4. We have T-Mobile and when we moved to San Diego we got zero service at our house, even though just a block either way down the street it was fine. They gave us a free “cell spot” thing that uses your home’s internet connection to provide cell service to your phones/devices. Works great, and was free.

  5. We have six lines on our current plan. With the data limited plans you could add up to 10 lines, so it’s strange that the maximum you can get (or at least that they talk about) is four lines. Seems very apples to oranges.

  6. I recently learned about Total Wireless from Clark Howard. It’s a MVNO that works on Verizon’s network, sold through Walmart or in is partnership with them, so a cousin of Straight Talk if you will. Like most of you, it sounds like, I’ve been searching high and low for a solution to being on VZ’s network without paying their premium, and for me, this is it. Works great; I haven’t experienced any difference in quality from my previous VZ pre-pay, or any throttling, and travel cross country for work. Being single and usually on wifi, the 5 gig plan for $35 monthly works for me, but there are other options. One caveat: don’t expect much in customer service. So if that’s important to you, than Total Wireless probably isn’t for you.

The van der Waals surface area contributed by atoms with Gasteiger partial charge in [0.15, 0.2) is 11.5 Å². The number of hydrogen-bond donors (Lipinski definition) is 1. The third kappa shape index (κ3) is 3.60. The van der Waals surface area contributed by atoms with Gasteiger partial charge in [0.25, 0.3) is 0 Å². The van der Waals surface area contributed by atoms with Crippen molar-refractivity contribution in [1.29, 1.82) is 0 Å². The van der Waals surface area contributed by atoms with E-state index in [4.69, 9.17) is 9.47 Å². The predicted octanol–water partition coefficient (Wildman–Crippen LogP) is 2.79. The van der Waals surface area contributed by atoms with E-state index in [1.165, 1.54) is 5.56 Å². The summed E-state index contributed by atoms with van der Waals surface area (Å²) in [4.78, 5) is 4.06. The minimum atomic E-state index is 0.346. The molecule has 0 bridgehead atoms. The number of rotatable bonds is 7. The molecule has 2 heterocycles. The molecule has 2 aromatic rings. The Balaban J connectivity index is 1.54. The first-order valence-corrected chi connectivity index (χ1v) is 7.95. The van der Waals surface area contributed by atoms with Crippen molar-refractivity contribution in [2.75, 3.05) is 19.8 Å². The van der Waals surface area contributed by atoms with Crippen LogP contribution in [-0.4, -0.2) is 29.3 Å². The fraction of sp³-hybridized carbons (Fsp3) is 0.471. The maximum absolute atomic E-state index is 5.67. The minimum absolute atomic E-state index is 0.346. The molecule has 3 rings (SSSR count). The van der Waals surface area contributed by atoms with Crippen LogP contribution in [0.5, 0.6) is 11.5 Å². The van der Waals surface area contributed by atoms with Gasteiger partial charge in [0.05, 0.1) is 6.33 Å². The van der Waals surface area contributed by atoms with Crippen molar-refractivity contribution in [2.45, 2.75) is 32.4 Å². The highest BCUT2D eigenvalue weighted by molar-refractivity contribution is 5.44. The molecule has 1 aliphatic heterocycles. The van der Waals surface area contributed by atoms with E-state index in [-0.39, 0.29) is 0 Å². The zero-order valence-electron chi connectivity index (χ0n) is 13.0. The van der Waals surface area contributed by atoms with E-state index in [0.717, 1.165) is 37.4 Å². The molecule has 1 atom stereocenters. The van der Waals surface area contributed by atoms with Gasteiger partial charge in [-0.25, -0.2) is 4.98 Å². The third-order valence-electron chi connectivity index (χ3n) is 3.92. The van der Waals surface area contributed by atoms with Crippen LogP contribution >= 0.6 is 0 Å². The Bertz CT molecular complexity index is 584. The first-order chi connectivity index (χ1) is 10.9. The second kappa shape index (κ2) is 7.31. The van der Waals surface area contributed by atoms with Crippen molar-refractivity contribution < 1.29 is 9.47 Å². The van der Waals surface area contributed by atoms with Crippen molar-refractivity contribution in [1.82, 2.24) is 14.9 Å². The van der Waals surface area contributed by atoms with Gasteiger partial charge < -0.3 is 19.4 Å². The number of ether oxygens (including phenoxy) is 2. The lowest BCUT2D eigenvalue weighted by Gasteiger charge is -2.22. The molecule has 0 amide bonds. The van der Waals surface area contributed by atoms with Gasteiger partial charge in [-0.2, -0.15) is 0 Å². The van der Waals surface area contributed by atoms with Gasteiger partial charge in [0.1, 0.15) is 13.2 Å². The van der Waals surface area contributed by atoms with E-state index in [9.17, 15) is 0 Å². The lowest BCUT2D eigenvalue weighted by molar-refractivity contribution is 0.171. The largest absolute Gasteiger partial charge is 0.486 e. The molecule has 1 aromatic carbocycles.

http://www.totalwireless.com

  7. Straight Talk now has the Verizon network available as an option. I switched from T-Mobile network on Straight Talk and couldn’t be happier. My coverage and service improved dramatically. You can’t beat it for $45 / mo. And on top of that I bought an unlocked Samsung Galaxy S7 Edge and it also serves as a world phone supporting major GSM networks around the world. I sometimes travel internationally and this has worked out very very well.